Author: Joe Pinkstone, Daily Telegraph UK
A revolutionary cancer tool that can halve the time some patients need to be subjected to radiotherapy has been developed by British experts and is 99.9 per cent accurate.
Head and neck cancers are notoriously tricky to tackle as the tumour and the patient’s face often change shape during treatment due to significant weight loss.
More than 12,000 people in the UK are diagnosed with head or neck cancer every year and the treatment involves being blasted with radiation to shrink a tumour while the patient lies motionless inside a mask that protects healthy tissue.
“When I started training, we basically laid someone down on the bed, put a plastic mask on them and took some X-rays from the front and the side,” Prof Kevin Harrington, head of radiotherapy and imaging at the Institute of Cancer Research and a consultant oncologist, told The Telegraph.
“We would then blast away at them every day for six or seven weeks, treating the same area irrespective of the fact that during the treatment the patient would lose up to 10 per cent of their body weight.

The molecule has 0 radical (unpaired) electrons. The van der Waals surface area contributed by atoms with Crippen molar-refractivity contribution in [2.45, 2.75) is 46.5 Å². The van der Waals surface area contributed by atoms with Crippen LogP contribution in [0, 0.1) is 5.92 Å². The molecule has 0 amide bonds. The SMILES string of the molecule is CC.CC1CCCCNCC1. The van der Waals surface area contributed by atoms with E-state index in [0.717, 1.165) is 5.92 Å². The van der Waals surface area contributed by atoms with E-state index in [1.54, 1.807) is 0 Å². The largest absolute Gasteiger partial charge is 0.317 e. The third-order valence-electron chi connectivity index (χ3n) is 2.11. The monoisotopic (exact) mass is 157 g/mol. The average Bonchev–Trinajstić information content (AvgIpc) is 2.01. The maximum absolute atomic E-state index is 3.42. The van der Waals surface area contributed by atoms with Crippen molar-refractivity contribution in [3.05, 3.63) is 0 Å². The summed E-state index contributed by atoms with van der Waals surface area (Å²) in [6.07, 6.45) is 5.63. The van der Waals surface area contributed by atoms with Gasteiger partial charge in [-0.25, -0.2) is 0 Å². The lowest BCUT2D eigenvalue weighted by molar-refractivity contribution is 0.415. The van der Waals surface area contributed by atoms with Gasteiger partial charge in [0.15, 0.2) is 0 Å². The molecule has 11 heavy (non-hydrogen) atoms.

“Their body would shrink, the shape of the area we were radiating would shrink and as they subsided and lost weight the position of their head would slightly change and we wouldn’t adjust one iota to that, we just carried on the way we were.”
In an ideal world, Harrington said, scans would be done every day to create a bespoke programme overseen by a doctor, but this is extremely time and labour intensive, needing up to two hours per session.
The team of researchers at the Institute of Cancer Research, in partnership with the Royal Marsden and funded by Cancer Research UK, sought to find a middle ground between the time-consuming fully customisable method and the antiquated, inflexible approach.
A machine called MR-Linac combines MRIs with X-rays to give a quick and accurate look at the cancer’s location and automatically adjusts the aim of the radiotherapy.
This automation of the adjustment process, Harrington says, can cut the treatment down from as two hours to as little as 30 minutes without any drop-off in the quality of care.